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Alexander McCall Smith Interview: The No.1 Ladies Detective Writer

June 7, 2009, 14:48:58
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Alexander McCall Smith, best-selling British author of over 60 books, is on his way back to Botswana to write his next book. He was kind enough to answer a few questions for timtim about his characters and book covers and his thoughts on artwork, talent, and teaching.

 

Alexander McCall Smith has captured the hearts of millions of readers in over 40 countries with the love, humanity, wit, and common sense insights of Mma Ramotswe, a “traditionally built” African lady-detective who squeezes her ample bottom into a small white van and rumbles across the cattle-dotted, red earth of southern Botswana solving cases for The No.1 Ladies Detective Agency. There are now ten books in the series filled with unusual case files, memorable characters, and life-affirming stories. His prose allows readers to feel the heat of the Kalahari, hear the cicadas, and smell the bush tea. His books are food for the soul and The No.1 Ladies Detective series is now a popular BBC television series starring Jill Scott, seen on the set together with the author in the photo above.

 

It is McCall Smith’s strong sense of morality and humanitarian instincts that endear readers to the central characters of his books. For most of these he has chosen strong, independent women. "It wasn't a conscious choice," he explains, "it just worked out that way!" The lady-detective character of Precious Ramotswe came to him while he was in Botswana watching a cheerful and traditionally large woman chase a chicken through a dusty yard. “Mma Ramotswe is a positive and optimistic character,” admits McCall Smith, “and I think that she probably reflects the things I believe in.”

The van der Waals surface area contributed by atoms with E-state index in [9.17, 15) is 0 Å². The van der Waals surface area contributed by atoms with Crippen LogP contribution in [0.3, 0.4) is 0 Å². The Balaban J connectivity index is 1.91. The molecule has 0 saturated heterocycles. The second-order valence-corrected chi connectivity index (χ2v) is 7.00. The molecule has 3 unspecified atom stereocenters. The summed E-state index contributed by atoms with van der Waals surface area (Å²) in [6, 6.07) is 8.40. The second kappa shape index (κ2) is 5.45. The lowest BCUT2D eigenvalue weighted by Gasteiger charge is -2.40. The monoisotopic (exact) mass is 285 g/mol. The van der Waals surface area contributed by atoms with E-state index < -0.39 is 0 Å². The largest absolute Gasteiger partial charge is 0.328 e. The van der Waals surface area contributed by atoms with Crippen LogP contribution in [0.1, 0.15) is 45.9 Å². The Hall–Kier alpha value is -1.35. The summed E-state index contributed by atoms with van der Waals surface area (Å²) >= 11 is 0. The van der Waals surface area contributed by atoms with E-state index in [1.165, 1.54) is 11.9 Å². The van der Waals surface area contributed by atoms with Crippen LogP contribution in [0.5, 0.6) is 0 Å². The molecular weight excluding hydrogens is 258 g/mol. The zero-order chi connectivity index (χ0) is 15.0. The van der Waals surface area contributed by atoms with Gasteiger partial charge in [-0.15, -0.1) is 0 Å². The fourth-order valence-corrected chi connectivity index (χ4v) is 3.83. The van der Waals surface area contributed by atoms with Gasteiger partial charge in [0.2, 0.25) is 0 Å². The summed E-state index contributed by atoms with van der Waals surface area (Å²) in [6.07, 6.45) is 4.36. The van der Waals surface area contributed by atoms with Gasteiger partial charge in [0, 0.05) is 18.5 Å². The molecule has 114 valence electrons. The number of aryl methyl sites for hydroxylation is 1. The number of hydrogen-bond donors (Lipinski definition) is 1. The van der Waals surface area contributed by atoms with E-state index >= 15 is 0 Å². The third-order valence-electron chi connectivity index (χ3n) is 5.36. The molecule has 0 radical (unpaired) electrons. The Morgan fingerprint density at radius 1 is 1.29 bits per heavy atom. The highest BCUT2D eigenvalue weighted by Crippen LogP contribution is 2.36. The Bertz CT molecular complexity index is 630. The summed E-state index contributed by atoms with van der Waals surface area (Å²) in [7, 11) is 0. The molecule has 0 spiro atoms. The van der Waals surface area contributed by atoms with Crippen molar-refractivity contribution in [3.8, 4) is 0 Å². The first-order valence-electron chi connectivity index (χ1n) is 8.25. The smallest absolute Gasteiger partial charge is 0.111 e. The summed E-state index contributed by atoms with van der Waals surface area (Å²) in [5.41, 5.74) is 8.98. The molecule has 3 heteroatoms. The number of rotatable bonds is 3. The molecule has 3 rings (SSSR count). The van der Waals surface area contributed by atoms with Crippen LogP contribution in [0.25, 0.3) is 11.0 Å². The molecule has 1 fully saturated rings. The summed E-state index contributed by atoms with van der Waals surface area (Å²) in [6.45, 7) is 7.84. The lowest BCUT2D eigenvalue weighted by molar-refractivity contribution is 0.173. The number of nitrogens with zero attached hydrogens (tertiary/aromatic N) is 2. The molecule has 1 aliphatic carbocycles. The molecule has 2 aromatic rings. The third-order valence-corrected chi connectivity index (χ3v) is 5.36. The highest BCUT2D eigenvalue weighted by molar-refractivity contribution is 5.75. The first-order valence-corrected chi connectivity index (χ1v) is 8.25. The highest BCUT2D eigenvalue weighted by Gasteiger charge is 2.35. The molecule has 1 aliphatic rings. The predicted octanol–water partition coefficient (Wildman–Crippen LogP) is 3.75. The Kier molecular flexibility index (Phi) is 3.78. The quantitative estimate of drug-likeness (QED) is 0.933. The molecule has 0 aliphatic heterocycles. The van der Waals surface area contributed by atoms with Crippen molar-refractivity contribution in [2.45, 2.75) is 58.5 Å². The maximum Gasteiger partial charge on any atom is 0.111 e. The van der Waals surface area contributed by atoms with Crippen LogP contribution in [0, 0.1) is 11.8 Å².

Alexander McCall Smith believes that writers have a moral responsibility. He knows Africa well and is passionate about Africa’s many difficulties. McCall Smith was born in Bulawayo, Rhodesia the former British colony which is now Zimbabwe, in 1948 where his Scottish father was the colonial public prosecutor. Before moving to Scotland for his university studies, he grew up in the days of apartheid in neighboring South Africa and witnessed first hand the birth of Botswana as a free nation in 1966. He deals gently with African issues and often refers to AIDS as “the terrible sickness” that leaves so many orphaned children, and he writes with compassion about the clashes of old and new African ways. He does this while managing to show the good he sees in people and presents his beloved Botswana as a young and democratic nation where a man’s true wealth can be better measured by his cattle and friends than by his bank account or the car he drives.